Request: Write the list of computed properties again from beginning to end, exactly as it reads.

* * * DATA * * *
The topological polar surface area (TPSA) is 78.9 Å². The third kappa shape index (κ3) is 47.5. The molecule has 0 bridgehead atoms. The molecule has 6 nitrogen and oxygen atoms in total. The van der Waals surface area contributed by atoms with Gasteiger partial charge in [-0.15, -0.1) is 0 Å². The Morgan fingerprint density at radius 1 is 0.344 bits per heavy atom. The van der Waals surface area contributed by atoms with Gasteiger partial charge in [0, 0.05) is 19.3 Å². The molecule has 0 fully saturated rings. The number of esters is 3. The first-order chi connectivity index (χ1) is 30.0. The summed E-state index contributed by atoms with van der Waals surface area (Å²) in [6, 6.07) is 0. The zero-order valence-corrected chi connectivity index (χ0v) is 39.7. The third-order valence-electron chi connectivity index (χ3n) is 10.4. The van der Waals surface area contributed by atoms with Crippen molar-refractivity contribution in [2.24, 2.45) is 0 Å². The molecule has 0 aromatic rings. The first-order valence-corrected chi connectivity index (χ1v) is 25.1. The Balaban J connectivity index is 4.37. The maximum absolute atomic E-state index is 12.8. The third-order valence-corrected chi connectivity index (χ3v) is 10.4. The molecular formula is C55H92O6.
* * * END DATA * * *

The topological polar surface area (TPSA) is 78.9 Å². The third kappa shape index (κ3) is 47.5. The molecule has 0 bridgehead atoms. The molecule has 6 nitrogen and oxygen atoms in total. The van der Waals surface area contributed by atoms with Gasteiger partial charge in [-0.15, -0.1) is 0 Å². The Morgan fingerprint density at radius 1 is 0.344 bits per heavy atom. The van der Waals surface area contributed by atoms with Gasteiger partial charge in [0, 0.05) is 19.3 Å². The molecule has 0 fully saturated rings. The number of esters is 3. The first-order chi connectivity index (χ1) is 30.0. The summed E-state index contributed by atoms with van der Waals surface area (Å²) in [6, 6.07) is 0. The zero-order valence-corrected chi connectivity index (χ0v) is 39.7. The third-order valence-electron chi connectivity index (χ3n) is 10.4. The van der Waals surface area contributed by atoms with Crippen molar-refractivity contribution in [2.24, 2.45) is 0 Å². The molecule has 0 aromatic rings. The first-order valence-corrected chi connectivity index (χ1v) is 25.1. The Balaban J connectivity index is 4.37. The maximum absolute atomic E-state index is 12.8. The third-order valence-corrected chi connectivity index (χ3v) is 10.4. The molecular formula is C55H92O6.